15 June 2012

Gnomic of the Novel Gnome & Ginger Chicken Curry Fajitas ala Liz

A Christmas CarolBecause I was an avid reader in elementary school, my fifth grade teacher Mr. Potteroff suggested I read a book called A Christmas Carol by Charles Dickens. The school was having a book fair, and the book was among those being offered, so I bought it and I read it, and I fell in love with not only the story, but the power of the narrative.

A Christmas Carol was one of the first books that introduced me to the world of "grown up" literature. Unlike the chapter books I had been reading that were of the same length, A Christmas Carol was actually something Mr. Potteroff called a "novella".

I knew then I wanted to be a writer.

I've read hundreds of books since then. They have ranged from 1,500 page tomes to Ayn Rand's under 100 pages Anthem and every length in between.

I've read Lord of the Rings four different times: as a teen; while on three-month cruise while serving in the US Navy; the summer I turned 30-years-old; and, more recently, two summers ago for my 55th birthday.

During this last reading, I found myself growing impatient with the story--not with the quality of the writing, the richness of the characters and the world, the depth of the themes, and the multitude of enduring heroic tales--but with the length of the story itself.

LotR is often described erroneously as a trilogy and printed in three different volumes. That’s the way I read it the first time 40 years ago. The last three times, I read it as Tolkien intended: as one long novel.

The same is true of The Hunger Games: It's actually one large novel published in three distinct volumes.

On the other hand, the Harry Potter Saga is seven different novels, each written following the same plot template.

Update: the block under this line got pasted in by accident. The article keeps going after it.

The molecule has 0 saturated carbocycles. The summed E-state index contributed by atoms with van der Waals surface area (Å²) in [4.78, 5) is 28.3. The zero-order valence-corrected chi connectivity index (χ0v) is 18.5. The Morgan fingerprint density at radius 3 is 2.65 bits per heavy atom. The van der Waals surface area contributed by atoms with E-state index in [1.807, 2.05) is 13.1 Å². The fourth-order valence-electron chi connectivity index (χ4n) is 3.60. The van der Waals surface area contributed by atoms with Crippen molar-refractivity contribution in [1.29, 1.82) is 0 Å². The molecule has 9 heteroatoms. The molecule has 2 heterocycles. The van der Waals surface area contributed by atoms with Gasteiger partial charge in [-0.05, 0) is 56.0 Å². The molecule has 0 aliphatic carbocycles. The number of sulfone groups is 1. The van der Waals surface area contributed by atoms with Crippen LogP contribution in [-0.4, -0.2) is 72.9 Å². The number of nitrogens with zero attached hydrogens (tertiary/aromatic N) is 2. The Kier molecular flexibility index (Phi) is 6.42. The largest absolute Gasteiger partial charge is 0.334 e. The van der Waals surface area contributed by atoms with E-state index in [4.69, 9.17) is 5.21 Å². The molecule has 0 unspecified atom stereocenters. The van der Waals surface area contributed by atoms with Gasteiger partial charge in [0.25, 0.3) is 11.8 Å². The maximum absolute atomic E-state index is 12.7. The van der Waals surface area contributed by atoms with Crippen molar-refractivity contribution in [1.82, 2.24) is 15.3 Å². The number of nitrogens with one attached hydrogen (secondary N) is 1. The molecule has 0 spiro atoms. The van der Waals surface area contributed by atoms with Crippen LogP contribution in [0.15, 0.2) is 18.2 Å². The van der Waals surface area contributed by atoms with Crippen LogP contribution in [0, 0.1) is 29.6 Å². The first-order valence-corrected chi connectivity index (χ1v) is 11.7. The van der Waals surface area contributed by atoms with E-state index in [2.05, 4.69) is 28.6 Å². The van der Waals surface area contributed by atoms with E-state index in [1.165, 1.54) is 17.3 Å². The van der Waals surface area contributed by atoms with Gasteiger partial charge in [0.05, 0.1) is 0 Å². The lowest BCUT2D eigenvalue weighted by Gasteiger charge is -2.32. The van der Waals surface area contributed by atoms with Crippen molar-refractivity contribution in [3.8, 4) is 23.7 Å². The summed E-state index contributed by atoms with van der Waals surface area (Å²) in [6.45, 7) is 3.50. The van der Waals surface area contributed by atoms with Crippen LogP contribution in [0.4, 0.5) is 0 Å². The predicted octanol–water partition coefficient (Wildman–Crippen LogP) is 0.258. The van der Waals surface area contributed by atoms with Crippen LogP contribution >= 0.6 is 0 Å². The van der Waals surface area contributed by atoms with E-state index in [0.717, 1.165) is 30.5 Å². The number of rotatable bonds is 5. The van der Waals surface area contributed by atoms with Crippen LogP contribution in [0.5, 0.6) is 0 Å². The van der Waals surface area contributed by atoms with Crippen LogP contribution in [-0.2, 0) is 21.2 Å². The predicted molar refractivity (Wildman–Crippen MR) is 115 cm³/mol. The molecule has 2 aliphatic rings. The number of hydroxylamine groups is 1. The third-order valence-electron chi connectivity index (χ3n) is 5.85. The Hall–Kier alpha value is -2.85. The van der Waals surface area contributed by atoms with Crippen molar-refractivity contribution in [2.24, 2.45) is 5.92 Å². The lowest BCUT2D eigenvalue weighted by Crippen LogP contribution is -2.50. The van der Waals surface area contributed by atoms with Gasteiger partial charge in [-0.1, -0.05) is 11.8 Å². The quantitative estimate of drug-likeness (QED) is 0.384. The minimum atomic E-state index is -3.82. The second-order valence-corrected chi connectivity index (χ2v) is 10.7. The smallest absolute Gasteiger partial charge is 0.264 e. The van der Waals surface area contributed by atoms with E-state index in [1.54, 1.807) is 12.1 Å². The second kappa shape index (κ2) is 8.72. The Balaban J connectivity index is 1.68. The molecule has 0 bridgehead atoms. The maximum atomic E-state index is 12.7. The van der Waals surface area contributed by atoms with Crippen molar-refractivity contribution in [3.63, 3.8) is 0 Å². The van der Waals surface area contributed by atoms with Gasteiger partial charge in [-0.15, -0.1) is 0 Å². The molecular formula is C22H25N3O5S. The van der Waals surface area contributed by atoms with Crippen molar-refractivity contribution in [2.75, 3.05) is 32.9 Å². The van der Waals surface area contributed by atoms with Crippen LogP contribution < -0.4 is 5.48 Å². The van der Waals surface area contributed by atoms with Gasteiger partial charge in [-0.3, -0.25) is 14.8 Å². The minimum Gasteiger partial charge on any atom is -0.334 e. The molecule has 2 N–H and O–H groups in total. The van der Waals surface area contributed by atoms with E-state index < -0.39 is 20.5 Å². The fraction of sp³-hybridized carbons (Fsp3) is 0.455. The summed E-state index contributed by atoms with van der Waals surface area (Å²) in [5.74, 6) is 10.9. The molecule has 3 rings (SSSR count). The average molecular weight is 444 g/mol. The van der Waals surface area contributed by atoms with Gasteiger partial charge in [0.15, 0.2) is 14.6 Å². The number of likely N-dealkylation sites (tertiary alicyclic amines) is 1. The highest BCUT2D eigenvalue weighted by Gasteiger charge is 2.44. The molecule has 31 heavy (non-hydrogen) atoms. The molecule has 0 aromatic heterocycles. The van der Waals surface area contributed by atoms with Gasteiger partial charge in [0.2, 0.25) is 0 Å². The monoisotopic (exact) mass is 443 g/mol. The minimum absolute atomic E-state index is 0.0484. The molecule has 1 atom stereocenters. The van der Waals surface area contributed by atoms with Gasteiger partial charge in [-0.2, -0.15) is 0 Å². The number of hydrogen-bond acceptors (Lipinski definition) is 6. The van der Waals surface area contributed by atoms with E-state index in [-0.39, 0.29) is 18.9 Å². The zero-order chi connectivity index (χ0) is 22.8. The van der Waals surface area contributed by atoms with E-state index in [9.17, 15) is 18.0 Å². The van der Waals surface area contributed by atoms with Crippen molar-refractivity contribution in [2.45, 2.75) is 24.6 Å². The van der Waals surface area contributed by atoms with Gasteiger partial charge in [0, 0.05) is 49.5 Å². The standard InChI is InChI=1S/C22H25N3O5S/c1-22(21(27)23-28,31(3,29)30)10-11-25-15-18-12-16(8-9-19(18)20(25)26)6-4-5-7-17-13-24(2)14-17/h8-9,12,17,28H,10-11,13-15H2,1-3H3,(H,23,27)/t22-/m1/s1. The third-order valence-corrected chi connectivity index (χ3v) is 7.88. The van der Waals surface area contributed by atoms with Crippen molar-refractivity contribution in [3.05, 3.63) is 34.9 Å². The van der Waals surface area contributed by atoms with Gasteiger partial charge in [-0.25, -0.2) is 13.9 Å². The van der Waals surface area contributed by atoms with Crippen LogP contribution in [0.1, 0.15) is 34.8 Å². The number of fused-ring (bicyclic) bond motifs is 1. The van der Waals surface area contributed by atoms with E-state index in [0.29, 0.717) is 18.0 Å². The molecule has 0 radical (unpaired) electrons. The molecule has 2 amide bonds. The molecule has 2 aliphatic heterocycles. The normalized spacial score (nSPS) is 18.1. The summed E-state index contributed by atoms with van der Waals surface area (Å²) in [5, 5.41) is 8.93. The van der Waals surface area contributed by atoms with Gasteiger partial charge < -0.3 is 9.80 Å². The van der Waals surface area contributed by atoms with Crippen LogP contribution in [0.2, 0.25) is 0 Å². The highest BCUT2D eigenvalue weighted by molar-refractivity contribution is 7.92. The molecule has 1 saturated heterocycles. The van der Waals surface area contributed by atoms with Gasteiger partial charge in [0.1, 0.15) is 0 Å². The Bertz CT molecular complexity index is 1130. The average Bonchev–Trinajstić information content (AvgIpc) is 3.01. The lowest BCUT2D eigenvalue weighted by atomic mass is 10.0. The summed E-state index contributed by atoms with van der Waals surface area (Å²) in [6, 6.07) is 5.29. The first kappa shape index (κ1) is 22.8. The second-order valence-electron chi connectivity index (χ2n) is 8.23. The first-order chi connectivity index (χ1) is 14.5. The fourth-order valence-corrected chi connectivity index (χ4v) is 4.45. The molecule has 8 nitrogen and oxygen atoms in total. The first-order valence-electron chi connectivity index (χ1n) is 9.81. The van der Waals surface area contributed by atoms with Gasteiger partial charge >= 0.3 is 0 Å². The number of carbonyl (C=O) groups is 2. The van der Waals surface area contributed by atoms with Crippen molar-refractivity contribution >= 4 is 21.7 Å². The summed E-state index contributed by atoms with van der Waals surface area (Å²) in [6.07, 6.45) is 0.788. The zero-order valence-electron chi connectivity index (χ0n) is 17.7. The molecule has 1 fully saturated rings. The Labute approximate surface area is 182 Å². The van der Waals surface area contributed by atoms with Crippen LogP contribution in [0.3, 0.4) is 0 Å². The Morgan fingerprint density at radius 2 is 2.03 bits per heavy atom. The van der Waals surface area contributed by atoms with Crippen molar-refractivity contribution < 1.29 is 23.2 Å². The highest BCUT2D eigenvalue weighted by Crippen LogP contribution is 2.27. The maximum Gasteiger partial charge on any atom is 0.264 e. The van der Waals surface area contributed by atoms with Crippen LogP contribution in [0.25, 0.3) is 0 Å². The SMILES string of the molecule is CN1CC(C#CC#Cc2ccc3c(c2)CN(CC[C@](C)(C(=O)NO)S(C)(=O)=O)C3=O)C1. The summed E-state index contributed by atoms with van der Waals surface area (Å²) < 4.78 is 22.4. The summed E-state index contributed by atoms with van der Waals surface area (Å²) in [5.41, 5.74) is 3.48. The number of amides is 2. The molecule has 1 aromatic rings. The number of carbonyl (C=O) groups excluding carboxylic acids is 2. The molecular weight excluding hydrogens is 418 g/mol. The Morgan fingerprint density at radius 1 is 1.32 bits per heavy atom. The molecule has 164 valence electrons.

The problem I have with such long story arcs is the invested time required to get through each tale from page 1 to page 1,000 (LotR) or page1 all the way through to page 42,000 (Harry Potter).

In recent years, I have found myself tending towards shorter novels--especially what I call the Novel Gnome.

Who doesn't like cute little Gnomes?

(Although, even cute little Gnomes can be dangerous, as Chuck Sambuchino points out in his How to Survive a Garden Gnome Attack: Defend Yourself When the Lawn Warriors Strike (And They Will).)

You probably know the Novel Gnome as the Novella.

I find myself not only reading more novelle in recent months but also writing in the novella format as well.

NEVRLANDWhen I was younger, I wanted to be the next Edgar A. Poe and Ray Bradbury, to be known as a great short story writer. Then I grew up, and the short story market dried up

A good writer cannot make a living as a short story writer as he did in the days of old.

As I work through my present novel NEVЯLAND, I’ve made a fantastic discovery: NEVЯLAND is nine novelle, each novella separate, complete, and distinct, the combination of each creating a unified whole.

So what do I like about the novella--both reading and writing?

The novella appeals to a deep brevity, just as the ingredients for a good quick meal that is delicious and healthy, like Ginger Chicken Curry Fajitas ala Liz.

Larry Mike’s Ginger Curry Chicken Fajita ala Liz

1 teaspoon pure chili powder
1 teaspoon kosher salt
1/2 teaspoon of the following:

ground cumin
curry powder
onion powder
1/4 tsp garlic powder
1 tbsp cornstarch
1/4 cup water
3 tbsp extra-virgin olive oil

1 whole skinless, boneless chicken breast (about 1 pound), cut into 1/2-inch strips
1 green bell pepper—cored, seeded and cut into thin strips

to make it quite colorful and a more interesting taste, use strips of orange bell and red bell pepper with the green bell pepper
1 medium onion, thinly sliced
2 tablespoons fresh lime juice, plus lime wedges for serving
8 flour tortillas, warmed in the microwave
Shredded lettuce, shredded cheddar cheese, salsa and sour cream, for serving